Pollen Calendar: A Guide to the Types of Pollen and Allergies
If you suffer from hay fever, you may have already investigated what is making you suffer through spring and summer. While the pollen allergy symptoms for hay fever are very familiar for hay fever suffers (sneezing, itchy eyes, dry skin, itchy nose), hay fever is an umbrella term for different pollen allergies. A grass pollen allergy might be the root of one person’s symptoms but might not be the source of someone else’s. Below is a chronological guide through the months to give you some clues as to what might be causing your symptoms.
Alder: You could argue that Alder starts blooming well before March; however, it’s at the height of its potency in February and most of March.
Birch: This tall, pale tree begins to blossom in March, but those who really suffer from a birch pollen allergy should pay close attention to April when it reaches its peak pollen count.
Willow: This tree starts pollinating in March but can keep going for as long as three months.
Ash: This starts blooming around late March, but it starts releasing far more pollen in April.
Sycamore: This one is actually in bloom from March to May, so if you are experiencing tree pollen allergy symptomsaround this period, Sycamore could be the culprit!
Oil seedrape: The vibrant yellow fields signify the peak season of this ubiquitous crop flower.
"Lime trees thrive in the summer, and their peak month is June, although you may still be affected in July."
Oak: This iconic British tree starts blooming during most of May.
Pine: Certain parts of Britain are densely populatedwith pine trees, so do pay close attention to your allergies at the end of April and all of May for this tree pollen allergy.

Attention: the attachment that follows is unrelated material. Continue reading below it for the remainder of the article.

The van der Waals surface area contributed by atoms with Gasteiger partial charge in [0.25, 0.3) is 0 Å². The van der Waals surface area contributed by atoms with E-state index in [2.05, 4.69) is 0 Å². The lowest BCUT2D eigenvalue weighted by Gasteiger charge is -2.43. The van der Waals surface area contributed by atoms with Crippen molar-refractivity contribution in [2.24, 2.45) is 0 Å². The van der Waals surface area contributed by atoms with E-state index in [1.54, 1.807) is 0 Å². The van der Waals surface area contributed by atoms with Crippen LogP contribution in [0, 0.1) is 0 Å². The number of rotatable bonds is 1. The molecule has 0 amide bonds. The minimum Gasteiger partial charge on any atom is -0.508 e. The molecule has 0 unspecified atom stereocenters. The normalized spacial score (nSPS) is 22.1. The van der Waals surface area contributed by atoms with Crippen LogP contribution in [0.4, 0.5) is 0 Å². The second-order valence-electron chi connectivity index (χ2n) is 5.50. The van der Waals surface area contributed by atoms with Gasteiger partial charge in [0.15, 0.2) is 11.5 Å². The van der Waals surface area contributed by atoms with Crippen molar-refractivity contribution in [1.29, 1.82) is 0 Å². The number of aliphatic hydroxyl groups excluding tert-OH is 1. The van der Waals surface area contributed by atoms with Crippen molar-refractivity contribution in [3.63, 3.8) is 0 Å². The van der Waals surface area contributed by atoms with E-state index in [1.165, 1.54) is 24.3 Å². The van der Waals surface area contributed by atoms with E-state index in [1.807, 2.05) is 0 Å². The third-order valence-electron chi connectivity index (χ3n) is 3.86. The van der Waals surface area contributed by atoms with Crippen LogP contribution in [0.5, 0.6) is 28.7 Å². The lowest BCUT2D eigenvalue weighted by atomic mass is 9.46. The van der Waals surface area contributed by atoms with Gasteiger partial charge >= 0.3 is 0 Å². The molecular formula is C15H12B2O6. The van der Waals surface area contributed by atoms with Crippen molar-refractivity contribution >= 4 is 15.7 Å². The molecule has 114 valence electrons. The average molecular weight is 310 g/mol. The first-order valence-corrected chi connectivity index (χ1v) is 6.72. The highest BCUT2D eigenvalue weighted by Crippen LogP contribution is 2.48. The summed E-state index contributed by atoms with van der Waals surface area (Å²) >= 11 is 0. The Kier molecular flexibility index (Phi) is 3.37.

Lime tree: Lime trees thrive in the summer, and their peak month is June, although you may still be affected in July.
Grass: Found almost everywhere in Britain, you’ll know if this sets you off as your allergies will be at their worst throughout June, and perhaps a little before and after.
Nettle: Although these plants are more known for their sting, they can cause hay fever between late June and early July.
Mugwort: If you find that your allergies are still flaring up during the summertime, then Mugwort is one of the last plants to bloom,and may bethe cause of your hay fever.
Hopefully,this pollen allergy charthas given you a little insight into what might be causing the worst of your symptoms and some pointers on when to start your medications. Allergy UK recommends that you begin taking your medication several weeks before the high-season of your allergies.
While many of us are all too familiar with the typicalsymptoms of a pollen allergy, often when we start sneezing, we may forget the other side-effects that can appear, particularly for badpollen allergies.Dry skin around eyesand the nose can occur and be the cause of significant discomfort for pollen allergy sufferers. Those who wear makeup may also find it stressful to apply foundations and concealers on top of patches of very dry skin. Investing in a good cream specifically designed to help soothe and add moisturise to these patches is always recommended.
Many dread the knowledge that their peak hay fever season is just around the corner, but by preparing yourself, you can help lessen the symptoms. Keeping skin moisturisedand your medicine cabinet well-stocked are both great measures to take before the season rolls around. If symptoms still persist, seeking advice from your local pharmacist or your GP is recommended.